Nurses strike kicks off at Montefiore and Mount Sinai hospitals

Brooklyn BP, NYC city officials back striking nurses

January 9, 2023 Mary Frost
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After late-night bargaining failed to produce a contract, more than 7,000 nurses went on strike Monday morning at Montefiore Bronx and Mount Sinai hospitals in New York City.

Picketing kicked off at 7 a.m. at Montefiore’s three Bronx locations and at Mount Sinai in Manhattan. Numerous city officials pledged support for the striking nurses, and Attorney General Letitia James, Manhattan Borough President Mark Levine and Councilmember Gale Brewer (Manhattan) were expected to appear at the New York State Nurses Association (NYSNA) press conference scheduled for noon.

Late Sunday, Gov. Hochul released a statement asking for binding arbitration and calling on the Department of Health to enforce nurse staffing requirements required under the law. In response, NYSNA released a statement thanking the governor for her support, but added, “Gov. Hochul should listen to frontline COVID nurse heroes and respect our federally-protected labor and collective bargaining rights.”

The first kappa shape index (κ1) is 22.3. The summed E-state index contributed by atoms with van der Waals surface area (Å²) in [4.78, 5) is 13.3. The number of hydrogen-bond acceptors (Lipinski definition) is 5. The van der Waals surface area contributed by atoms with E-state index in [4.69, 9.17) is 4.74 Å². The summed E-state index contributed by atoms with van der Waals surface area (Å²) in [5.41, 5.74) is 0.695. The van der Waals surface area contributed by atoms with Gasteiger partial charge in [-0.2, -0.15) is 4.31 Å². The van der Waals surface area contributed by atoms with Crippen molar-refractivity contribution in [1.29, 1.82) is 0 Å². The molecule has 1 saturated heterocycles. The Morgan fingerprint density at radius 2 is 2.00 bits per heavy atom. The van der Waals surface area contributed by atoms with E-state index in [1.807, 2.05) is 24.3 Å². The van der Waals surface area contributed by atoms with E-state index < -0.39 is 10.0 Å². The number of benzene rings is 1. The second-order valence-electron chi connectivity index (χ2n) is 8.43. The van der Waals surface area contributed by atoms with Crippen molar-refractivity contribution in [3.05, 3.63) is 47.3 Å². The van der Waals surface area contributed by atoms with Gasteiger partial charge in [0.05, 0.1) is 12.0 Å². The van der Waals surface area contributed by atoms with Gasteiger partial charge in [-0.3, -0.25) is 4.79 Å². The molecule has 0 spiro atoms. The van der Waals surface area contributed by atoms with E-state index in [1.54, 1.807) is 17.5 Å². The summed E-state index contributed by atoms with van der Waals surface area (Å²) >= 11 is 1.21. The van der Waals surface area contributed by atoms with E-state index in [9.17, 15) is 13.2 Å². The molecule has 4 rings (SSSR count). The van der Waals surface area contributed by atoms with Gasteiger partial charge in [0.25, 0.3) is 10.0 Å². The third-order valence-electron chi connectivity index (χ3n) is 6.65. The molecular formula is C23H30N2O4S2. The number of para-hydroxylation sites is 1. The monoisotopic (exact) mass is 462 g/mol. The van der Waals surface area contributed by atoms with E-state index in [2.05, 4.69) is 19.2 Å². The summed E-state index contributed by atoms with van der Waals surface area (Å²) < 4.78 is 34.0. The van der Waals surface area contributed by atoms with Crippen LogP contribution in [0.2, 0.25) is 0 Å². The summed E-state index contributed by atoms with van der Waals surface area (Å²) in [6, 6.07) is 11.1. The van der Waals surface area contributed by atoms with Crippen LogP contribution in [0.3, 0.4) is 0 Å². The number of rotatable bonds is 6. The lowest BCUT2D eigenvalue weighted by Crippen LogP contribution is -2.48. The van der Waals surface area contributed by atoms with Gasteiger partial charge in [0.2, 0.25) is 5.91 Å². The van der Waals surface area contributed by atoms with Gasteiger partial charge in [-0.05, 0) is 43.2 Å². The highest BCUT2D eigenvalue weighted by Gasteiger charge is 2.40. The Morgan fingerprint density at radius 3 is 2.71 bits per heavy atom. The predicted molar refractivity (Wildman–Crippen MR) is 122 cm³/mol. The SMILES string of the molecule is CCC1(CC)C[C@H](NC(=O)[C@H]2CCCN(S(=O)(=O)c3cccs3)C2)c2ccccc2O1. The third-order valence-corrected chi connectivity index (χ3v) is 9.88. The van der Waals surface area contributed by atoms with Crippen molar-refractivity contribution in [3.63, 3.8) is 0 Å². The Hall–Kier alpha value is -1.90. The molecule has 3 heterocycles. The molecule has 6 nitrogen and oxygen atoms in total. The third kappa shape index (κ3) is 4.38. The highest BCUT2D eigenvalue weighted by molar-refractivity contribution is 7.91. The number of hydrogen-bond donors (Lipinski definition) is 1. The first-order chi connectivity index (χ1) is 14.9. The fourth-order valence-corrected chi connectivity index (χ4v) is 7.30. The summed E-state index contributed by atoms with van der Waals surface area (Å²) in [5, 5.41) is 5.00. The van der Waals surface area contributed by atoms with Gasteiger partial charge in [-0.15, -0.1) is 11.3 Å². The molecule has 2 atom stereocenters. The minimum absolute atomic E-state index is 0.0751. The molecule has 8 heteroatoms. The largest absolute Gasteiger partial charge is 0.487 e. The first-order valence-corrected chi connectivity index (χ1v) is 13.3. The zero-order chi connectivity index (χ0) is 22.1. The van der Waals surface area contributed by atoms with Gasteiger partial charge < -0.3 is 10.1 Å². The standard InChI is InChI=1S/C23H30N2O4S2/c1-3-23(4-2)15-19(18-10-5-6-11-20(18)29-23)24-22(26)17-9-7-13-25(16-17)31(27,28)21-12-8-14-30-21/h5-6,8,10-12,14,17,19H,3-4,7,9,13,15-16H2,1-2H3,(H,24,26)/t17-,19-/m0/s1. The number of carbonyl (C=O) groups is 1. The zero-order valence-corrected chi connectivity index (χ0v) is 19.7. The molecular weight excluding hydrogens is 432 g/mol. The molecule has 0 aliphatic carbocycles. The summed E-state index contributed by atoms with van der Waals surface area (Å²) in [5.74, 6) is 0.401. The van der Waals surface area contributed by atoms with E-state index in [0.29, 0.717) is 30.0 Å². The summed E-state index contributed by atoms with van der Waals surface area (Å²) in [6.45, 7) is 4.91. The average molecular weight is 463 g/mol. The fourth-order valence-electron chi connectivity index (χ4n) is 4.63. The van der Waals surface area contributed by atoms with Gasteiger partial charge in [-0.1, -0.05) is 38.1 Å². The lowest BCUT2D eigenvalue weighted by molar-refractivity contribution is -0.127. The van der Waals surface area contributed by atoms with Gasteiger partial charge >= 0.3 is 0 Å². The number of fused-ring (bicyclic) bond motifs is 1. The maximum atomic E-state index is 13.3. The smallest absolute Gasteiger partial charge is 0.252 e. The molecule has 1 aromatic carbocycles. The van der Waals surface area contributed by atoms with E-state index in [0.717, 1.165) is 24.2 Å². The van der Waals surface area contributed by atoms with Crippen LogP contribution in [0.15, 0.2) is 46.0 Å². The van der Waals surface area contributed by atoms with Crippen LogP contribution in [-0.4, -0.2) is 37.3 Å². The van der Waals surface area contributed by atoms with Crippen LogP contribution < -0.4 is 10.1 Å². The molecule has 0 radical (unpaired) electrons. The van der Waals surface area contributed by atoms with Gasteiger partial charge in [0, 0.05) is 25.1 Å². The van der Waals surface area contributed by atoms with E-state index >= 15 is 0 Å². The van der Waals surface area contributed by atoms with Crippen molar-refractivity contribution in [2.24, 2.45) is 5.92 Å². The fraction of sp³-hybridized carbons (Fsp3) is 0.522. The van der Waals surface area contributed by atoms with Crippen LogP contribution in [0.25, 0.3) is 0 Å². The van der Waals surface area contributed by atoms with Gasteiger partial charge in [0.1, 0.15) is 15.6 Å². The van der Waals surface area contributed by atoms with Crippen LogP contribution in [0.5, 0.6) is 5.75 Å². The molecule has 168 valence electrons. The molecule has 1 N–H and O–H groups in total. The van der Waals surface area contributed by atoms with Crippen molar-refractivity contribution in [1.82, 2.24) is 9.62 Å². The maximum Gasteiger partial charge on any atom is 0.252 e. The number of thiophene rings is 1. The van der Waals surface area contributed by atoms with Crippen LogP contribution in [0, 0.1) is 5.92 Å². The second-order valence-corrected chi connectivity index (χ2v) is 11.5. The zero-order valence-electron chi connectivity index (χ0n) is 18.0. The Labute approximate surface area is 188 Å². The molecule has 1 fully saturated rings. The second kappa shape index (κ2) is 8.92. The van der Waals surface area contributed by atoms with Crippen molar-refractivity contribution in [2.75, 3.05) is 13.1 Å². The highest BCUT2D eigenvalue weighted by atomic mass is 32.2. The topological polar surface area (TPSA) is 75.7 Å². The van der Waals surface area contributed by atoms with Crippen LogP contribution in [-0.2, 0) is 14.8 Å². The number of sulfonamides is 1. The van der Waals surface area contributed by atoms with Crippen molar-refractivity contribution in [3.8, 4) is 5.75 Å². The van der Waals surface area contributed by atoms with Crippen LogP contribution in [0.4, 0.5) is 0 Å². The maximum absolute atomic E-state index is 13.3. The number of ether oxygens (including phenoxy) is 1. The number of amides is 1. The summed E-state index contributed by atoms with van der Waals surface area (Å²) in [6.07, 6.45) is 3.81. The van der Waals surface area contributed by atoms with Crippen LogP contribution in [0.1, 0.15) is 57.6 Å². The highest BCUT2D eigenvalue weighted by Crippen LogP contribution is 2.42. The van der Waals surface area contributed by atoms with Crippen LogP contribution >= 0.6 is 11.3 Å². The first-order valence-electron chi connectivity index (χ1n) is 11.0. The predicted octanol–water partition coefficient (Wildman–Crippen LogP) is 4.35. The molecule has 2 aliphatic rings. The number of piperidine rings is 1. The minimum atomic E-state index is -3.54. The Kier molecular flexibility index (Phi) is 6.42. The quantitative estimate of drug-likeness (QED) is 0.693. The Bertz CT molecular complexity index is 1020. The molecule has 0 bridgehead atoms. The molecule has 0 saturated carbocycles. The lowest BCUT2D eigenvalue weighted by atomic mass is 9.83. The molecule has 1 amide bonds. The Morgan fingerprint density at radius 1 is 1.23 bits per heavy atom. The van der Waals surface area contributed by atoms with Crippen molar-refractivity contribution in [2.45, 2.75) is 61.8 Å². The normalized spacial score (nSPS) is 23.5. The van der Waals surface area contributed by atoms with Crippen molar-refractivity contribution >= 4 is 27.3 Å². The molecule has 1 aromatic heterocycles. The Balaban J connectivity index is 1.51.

Nurses told patients not to worry about crossing picket lines if they need care. “To all of our patients, to all New Yorkers, we want to be absolutely clear: If you are sick, please do not delay getting medical care, regardless of whether we are on strike,” NYSNA said in a statement Monday.

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Nurses stage a strike in front of Mt. Sinai Hospital in Manhattan on Monday, Jan. 9, 2023 after negotiations broke down hours earlier. AP Photo/Craig Ruttle

Brooklyn hospitals working on deals

Several major Brooklyn hospitals came to agreements or tentative agreements with the nurses’ union over the weekend.

After midnight on Friday, The Brooklyn Hospital Center reached a tentative agreement with the nurses’ union, New York State Nurses Association (NYSNA). Nurses at TBHC have yet to vote to approve the contract. (Nurses at TBHC had not delivered a 10-day notice to strike.)